Who can donate blood?
Anyone aged 18 and above may donate blood.
Please note: the first blood donation must take place before the day of your 66th birthday.
Beyond your 66th birthday, donations of any kind are permitted only if your last donation occurred less than 3 years ago.
You need to be in good health and weigh at least 50 kg.
Whether or not you are suitable to donate blood will be established at a medical interview ahead of the donation.
What is the frequency of the blood donations?
You are allowed to donate blood 4 times per year, with a minimum 2-month wait between two blood donations.
For plasma donations, you will need to observe a 2-week before any other kind of donation.
For platelet donations, we recommend waiting 1 month between a blood donation and a platelet donation, but the minimum wait is 2 weeks.
Where and when can you donate blood?
At one of the locations of our travelling collection rounds: all collection locations and collection dates/times are specified in a Collection Rounds Agenda. This makes it easy to find the location that is easiest for you to get to in order to donate blood.
At one of the Permanent blood collection centres: the times, addresses and telephone numbers of the Permanent blood collection centres are also included in the Collection Rounds Agenda.
You can also call a freephone number for any questions you may have: 0800 92 245. You can also send us an e-mail at firstname.lastname@example.org.
Are the blood products safe?
We have a variety of different measures in place to ensure the utmost safety of all blood transfusions:
- Donations are voluntary and charitable;
- Prior to all donations, donors have a medical interview to ensure they are suitable to donate;
- All donations are biologically screened and tested;
- The plasma and platelets derived from your donation are processed so as to reduce the possible presence of viruses or bacteria;
- Donors are asked to get back to us after the donation if they believe that transfusing their blood poses a risk. In that case, their donation is discarded. If you are in doubt or if you believe there is a risk, please call us at 078 051 053.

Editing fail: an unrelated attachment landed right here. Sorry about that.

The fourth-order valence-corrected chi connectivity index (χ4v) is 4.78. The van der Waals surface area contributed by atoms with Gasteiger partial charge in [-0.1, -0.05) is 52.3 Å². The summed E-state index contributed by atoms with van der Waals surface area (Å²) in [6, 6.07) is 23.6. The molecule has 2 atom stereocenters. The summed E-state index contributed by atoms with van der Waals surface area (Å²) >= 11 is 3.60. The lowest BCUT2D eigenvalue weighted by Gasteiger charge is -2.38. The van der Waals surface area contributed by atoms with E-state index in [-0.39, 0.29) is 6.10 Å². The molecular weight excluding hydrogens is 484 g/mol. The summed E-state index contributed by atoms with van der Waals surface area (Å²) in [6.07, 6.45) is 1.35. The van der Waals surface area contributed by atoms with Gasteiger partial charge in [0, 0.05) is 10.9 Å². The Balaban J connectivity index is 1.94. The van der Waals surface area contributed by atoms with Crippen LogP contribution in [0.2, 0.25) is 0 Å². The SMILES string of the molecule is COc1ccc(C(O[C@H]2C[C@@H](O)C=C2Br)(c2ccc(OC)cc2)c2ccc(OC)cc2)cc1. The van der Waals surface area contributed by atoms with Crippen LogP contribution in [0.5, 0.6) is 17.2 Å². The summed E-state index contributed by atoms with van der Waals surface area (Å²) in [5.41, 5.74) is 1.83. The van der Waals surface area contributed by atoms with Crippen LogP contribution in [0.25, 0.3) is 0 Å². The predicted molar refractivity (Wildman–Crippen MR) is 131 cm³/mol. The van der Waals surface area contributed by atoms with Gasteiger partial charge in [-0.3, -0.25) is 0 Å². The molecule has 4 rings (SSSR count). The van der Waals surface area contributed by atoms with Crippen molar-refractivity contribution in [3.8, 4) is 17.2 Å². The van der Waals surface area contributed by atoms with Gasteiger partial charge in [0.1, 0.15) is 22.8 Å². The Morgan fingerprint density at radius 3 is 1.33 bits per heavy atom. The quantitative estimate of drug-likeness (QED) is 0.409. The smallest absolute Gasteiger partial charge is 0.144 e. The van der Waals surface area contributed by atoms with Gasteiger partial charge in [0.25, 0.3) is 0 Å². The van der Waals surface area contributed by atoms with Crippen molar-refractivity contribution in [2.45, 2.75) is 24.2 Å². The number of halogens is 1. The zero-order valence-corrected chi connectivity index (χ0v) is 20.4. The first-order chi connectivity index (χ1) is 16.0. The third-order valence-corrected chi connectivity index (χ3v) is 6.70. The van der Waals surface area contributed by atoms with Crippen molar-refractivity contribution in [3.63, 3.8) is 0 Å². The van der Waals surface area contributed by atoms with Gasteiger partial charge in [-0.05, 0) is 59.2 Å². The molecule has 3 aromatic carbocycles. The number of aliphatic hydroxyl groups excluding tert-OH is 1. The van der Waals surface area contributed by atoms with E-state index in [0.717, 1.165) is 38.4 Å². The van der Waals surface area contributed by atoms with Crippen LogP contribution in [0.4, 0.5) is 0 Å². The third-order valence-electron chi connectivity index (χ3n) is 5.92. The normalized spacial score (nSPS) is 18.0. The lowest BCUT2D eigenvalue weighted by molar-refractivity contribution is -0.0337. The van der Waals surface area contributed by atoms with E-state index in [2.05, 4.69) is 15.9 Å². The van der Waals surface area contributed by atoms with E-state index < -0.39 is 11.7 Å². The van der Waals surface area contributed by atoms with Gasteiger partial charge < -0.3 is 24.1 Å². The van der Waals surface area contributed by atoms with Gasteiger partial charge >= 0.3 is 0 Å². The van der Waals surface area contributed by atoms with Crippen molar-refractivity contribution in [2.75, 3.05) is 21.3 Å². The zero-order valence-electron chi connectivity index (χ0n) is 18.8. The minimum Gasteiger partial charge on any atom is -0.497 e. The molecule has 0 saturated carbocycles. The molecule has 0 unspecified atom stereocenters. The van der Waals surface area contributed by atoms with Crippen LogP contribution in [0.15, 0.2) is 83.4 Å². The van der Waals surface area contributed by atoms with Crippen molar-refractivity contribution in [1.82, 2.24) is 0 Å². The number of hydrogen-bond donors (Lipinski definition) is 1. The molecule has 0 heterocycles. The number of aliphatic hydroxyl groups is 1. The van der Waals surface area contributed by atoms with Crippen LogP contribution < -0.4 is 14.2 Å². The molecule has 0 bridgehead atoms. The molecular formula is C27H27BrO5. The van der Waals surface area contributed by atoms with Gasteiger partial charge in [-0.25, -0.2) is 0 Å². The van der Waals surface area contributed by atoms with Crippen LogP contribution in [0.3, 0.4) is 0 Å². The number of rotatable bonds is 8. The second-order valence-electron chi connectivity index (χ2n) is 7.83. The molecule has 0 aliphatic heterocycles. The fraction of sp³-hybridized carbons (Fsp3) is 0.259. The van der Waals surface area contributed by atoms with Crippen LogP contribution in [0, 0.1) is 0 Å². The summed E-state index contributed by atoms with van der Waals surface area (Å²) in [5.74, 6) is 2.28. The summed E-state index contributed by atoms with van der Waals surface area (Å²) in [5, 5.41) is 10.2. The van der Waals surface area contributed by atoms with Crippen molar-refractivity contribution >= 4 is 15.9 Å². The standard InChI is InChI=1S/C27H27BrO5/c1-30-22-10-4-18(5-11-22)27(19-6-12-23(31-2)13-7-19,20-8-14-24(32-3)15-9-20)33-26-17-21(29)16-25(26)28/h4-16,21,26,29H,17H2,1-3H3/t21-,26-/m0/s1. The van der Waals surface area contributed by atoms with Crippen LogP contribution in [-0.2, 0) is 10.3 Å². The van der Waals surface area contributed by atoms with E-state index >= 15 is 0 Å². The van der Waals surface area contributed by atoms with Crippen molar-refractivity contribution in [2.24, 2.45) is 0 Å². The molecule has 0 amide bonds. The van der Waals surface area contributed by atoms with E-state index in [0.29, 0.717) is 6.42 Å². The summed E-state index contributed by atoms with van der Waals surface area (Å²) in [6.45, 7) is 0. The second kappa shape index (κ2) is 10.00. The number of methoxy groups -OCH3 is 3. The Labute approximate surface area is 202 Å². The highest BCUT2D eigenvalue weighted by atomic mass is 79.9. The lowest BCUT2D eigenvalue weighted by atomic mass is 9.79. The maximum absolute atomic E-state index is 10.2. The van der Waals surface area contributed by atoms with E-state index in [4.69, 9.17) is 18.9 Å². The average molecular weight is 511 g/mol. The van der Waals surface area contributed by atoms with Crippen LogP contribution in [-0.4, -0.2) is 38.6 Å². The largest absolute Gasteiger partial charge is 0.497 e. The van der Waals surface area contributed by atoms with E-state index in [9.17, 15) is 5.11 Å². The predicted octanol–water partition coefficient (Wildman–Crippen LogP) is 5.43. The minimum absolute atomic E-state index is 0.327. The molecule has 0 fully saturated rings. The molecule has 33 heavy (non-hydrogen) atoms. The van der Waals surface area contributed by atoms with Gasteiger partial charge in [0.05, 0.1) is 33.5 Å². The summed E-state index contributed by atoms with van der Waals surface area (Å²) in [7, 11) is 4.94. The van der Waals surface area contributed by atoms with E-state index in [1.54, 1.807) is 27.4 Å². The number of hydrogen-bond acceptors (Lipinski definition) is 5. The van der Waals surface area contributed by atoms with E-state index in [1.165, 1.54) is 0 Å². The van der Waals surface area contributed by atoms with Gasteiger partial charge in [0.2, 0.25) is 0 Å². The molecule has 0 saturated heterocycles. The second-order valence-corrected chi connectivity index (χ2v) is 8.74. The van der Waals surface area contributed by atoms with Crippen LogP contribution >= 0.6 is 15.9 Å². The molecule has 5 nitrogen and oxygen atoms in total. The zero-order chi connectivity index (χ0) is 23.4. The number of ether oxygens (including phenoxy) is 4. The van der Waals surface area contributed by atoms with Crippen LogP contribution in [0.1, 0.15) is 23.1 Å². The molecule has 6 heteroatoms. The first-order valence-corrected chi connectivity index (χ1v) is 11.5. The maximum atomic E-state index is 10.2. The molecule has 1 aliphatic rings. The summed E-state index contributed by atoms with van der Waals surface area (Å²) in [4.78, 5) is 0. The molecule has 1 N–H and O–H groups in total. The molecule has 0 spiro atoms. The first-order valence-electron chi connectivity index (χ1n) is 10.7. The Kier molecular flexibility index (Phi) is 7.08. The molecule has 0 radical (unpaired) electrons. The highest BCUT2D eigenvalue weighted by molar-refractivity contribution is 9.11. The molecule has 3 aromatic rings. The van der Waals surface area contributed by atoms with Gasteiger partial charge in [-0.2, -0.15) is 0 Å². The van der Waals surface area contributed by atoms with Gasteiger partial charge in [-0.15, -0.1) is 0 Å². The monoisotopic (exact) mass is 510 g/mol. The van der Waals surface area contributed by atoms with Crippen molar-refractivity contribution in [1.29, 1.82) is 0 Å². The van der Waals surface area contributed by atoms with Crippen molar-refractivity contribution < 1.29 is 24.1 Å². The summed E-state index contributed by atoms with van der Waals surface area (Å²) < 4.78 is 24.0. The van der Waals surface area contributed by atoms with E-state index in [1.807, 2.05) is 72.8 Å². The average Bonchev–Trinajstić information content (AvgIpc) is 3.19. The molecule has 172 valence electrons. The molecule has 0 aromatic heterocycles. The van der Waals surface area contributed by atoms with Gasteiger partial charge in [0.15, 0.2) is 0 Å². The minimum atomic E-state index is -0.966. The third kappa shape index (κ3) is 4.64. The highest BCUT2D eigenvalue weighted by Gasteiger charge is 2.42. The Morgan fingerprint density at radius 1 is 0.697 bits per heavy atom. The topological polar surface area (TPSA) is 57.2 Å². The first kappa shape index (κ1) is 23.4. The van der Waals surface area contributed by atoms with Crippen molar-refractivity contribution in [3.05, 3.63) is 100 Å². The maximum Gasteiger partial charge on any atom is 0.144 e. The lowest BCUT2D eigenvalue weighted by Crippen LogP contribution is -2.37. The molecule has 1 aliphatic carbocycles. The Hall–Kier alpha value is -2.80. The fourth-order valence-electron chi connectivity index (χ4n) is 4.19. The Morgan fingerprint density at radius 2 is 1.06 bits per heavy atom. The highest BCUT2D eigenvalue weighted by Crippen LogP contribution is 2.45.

Moreover, we have a quality system in place in order to control all procedures in connection with the activities of the Blood Service.
How to prepare before the donation?
Do I need to make an appointment to donate my blood?
For blood donations, you do not need to make an appointment. You may present yourself when it suits you at one of our collection points or at one of our permanent blood collection centres. To check the dates and times of our collections or to find a collection near you, please see our Collection Rounds Agenda.
Which documents do I need to bring for a blood donation?
All you need is proof of identity carrying a photo.
Do I need to come in nil by mouth?
Quite the contrary! It is good to eat something before donating blood. However, it is best not to have a big meal so as not to oversaturate your blood with lipids (fat). It is also important that you are sufficiently hydrated (2-3 glasses of water) before your blood donation.
Can I donate blood if I just got back from a trip?
It all depends on your destination. If you are back from a tropical destination, you will need to wait 6 months before you are allowed to donate blood. In other cases, a 28-day wait may be required. For more details, please contact us at 0800 92 245 or send us an e-mail at email@example.com.
Are there any special rules for people who do sports?
Engaging in sports activities in moderation is permitted after you have given blood. However, we do advise waiting 12 hours for the following sports: